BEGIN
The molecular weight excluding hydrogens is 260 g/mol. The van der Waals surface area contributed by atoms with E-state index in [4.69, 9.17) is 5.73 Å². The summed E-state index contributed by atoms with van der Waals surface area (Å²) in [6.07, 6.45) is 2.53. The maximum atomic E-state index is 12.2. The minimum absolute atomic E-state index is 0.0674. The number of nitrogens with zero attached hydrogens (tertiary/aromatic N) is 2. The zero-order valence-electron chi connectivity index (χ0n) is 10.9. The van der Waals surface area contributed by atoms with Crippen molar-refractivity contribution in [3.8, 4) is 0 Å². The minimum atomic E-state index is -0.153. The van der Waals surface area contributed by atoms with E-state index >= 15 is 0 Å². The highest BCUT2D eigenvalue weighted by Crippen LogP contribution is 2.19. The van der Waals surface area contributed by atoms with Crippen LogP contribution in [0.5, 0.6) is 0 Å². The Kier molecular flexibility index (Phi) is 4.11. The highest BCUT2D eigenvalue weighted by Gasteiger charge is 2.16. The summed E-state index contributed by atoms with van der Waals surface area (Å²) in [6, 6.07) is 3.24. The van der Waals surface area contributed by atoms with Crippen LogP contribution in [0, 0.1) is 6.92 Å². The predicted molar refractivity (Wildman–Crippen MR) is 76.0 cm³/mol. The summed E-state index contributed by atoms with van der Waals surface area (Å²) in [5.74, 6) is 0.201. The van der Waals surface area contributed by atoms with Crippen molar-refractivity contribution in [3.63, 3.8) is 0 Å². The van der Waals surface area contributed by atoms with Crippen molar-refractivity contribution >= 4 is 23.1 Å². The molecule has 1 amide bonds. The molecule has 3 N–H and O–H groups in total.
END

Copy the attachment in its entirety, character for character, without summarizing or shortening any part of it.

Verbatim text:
The molecular weight excluding hydrogens is 260 g/mol. The van der Waals surface area contributed by atoms with E-state index in [4.69, 9.17) is 5.73 Å². The summed E-state index contributed by atoms with van der Waals surface area (Å²) in [6.07, 6.45) is 2.53. The maximum atomic E-state index is 12.2. The minimum absolute atomic E-state index is 0.0674. The number of nitrogens with zero attached hydrogens (tertiary/aromatic N) is 2. The zero-order valence-electron chi connectivity index (χ0n) is 10.9. The van der Waals surface area contributed by atoms with Crippen molar-refractivity contribution in [3.8, 4) is 0 Å². The minimum atomic E-state index is -0.153. The van der Waals surface area contributed by atoms with E-state index >= 15 is 0 Å². The highest BCUT2D eigenvalue weighted by Crippen LogP contribution is 2.19. The van der Waals surface area contributed by atoms with Crippen LogP contribution in [0.5, 0.6) is 0 Å². The Kier molecular flexibility index (Phi) is 4.11. The highest BCUT2D eigenvalue weighted by Gasteiger charge is 2.16. The summed E-state index contributed by atoms with van der Waals surface area (Å²) in [6, 6.07) is 3.24. The van der Waals surface area contributed by atoms with Crippen LogP contribution in [0, 0.1) is 6.92 Å². The predicted molar refractivity (Wildman–Crippen MR) is 76.0 cm³/mol. The summed E-state index contributed by atoms with van der Waals surface area (Å²) in [5.74, 6) is 0.201. The van der Waals surface area contributed by atoms with Crippen molar-refractivity contribution in [3.63, 3.8) is 0 Å². The van der Waals surface area contributed by atoms with Crippen molar-refractivity contribution >= 4 is 23.1 Å². The molecule has 1 amide bonds. The molecule has 3 N–H and O–H groups in total.